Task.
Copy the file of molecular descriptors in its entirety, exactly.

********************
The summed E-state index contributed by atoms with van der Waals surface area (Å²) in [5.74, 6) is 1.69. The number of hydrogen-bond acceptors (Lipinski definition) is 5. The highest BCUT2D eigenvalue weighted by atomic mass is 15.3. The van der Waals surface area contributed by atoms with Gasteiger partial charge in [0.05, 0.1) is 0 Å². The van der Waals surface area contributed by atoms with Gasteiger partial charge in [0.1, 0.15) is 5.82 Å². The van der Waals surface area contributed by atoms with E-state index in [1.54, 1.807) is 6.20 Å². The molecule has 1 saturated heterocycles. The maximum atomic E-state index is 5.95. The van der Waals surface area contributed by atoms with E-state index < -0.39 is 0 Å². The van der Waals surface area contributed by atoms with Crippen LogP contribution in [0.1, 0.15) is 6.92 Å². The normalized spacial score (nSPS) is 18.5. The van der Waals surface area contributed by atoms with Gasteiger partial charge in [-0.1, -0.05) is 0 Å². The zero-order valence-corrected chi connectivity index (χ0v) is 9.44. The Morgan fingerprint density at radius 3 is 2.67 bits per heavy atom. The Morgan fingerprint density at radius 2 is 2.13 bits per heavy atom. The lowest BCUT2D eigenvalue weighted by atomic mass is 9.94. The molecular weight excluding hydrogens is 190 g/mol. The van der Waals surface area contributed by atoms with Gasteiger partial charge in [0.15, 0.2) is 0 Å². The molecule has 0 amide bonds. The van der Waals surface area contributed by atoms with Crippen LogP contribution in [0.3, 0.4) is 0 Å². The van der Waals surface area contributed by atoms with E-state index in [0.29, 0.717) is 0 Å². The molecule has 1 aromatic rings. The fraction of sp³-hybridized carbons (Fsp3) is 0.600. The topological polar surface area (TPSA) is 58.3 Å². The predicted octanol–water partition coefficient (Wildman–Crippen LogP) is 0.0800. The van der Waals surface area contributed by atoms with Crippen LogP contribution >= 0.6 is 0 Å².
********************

The summed E-state index contributed by atoms with van der Waals surface area (Å²) in [5.74, 6) is 1.69. The number of hydrogen-bond acceptors (Lipinski definition) is 5. The highest BCUT2D eigenvalue weighted by atomic mass is 15.3. The van der Waals surface area contributed by atoms with Gasteiger partial charge in [0.05, 0.1) is 0 Å². The van der Waals surface area contributed by atoms with Gasteiger partial charge in [0.1, 0.15) is 5.82 Å². The van der Waals surface area contributed by atoms with E-state index in [1.54, 1.807) is 6.20 Å². The molecule has 1 saturated heterocycles. The maximum atomic E-state index is 5.95. The van der Waals surface area contributed by atoms with E-state index < -0.39 is 0 Å². The van der Waals surface area contributed by atoms with Crippen LogP contribution in [0.1, 0.15) is 6.92 Å². The normalized spacial score (nSPS) is 18.5. The van der Waals surface area contributed by atoms with Gasteiger partial charge in [-0.1, -0.05) is 0 Å². The zero-order valence-corrected chi connectivity index (χ0v) is 9.44. The Morgan fingerprint density at radius 3 is 2.67 bits per heavy atom. The Morgan fingerprint density at radius 2 is 2.13 bits per heavy atom. The lowest BCUT2D eigenvalue weighted by atomic mass is 9.94. The molecular weight excluding hydrogens is 190 g/mol. The van der Waals surface area contributed by atoms with Gasteiger partial charge in [0.15, 0.2) is 0 Å². The molecule has 0 amide bonds. The van der Waals surface area contributed by atoms with Crippen LogP contribution in [0.3, 0.4) is 0 Å². The van der Waals surface area contributed by atoms with E-state index in [0.29, 0.717) is 0 Å². The molecule has 1 aromatic rings. The fraction of sp³-hybridized carbons (Fsp3) is 0.600. The topological polar surface area (TPSA) is 58.3 Å². The predicted octanol–water partition coefficient (Wildman–Crippen LogP) is 0.0800. The van der Waals surface area contributed by atoms with Crippen LogP contribution >= 0.6 is 0 Å².